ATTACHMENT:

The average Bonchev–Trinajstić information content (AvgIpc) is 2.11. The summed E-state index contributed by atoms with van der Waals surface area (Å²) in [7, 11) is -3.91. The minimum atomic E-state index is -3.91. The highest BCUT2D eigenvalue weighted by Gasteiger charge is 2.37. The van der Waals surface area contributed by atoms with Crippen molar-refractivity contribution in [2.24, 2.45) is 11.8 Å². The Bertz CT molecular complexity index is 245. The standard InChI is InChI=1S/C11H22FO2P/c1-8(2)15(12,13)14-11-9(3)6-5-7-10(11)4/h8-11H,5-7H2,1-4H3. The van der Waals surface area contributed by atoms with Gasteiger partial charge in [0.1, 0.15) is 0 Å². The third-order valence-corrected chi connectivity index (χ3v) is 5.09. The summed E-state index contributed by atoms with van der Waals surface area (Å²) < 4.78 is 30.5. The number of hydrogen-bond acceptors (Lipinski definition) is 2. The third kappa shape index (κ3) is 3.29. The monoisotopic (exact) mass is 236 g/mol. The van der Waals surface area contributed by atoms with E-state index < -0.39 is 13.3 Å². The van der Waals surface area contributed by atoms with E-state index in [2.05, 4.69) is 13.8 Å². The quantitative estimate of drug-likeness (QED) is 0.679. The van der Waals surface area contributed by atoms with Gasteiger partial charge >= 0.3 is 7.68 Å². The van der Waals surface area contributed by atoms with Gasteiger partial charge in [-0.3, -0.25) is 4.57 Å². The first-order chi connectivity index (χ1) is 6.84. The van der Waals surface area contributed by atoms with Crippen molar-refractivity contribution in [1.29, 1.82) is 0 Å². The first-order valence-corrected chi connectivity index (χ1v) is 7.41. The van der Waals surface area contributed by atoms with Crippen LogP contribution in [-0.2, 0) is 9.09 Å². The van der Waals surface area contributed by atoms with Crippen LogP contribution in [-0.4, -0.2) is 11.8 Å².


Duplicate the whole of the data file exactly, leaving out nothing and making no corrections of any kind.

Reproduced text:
The average Bonchev–Trinajstić information content (AvgIpc) is 2.11. The summed E-state index contributed by atoms with van der Waals surface area (Å²) in [7, 11) is -3.91. The minimum atomic E-state index is -3.91. The highest BCUT2D eigenvalue weighted by Gasteiger charge is 2.37. The van der Waals surface area contributed by atoms with Crippen molar-refractivity contribution in [2.24, 2.45) is 11.8 Å². The Bertz CT molecular complexity index is 245. The standard InChI is InChI=1S/C11H22FO2P/c1-8(2)15(12,13)14-11-9(3)6-5-7-10(11)4/h8-11H,5-7H2,1-4H3. The van der Waals surface area contributed by atoms with Gasteiger partial charge in [0.1, 0.15) is 0 Å². The third-order valence-corrected chi connectivity index (χ3v) is 5.09. The summed E-state index contributed by atoms with van der Waals surface area (Å²) < 4.78 is 30.5. The number of hydrogen-bond acceptors (Lipinski definition) is 2. The third kappa shape index (κ3) is 3.29. The monoisotopic (exact) mass is 236 g/mol. The van der Waals surface area contributed by atoms with E-state index < -0.39 is 13.3 Å². The van der Waals surface area contributed by atoms with E-state index in [2.05, 4.69) is 13.8 Å². The quantitative estimate of drug-likeness (QED) is 0.679. The van der Waals surface area contributed by atoms with Gasteiger partial charge >= 0.3 is 7.68 Å². The van der Waals surface area contributed by atoms with Gasteiger partial charge in [-0.3, -0.25) is 4.57 Å². The first-order chi connectivity index (χ1) is 6.84. The van der Waals surface area contributed by atoms with Crippen molar-refractivity contribution in [1.29, 1.82) is 0 Å². The first-order valence-corrected chi connectivity index (χ1v) is 7.41. The van der Waals surface area contributed by atoms with Crippen LogP contribution in [-0.2, 0) is 9.09 Å². The van der Waals surface area contributed by atoms with Crippen LogP contribution in [-0.4, -0.2) is 11.8 Å².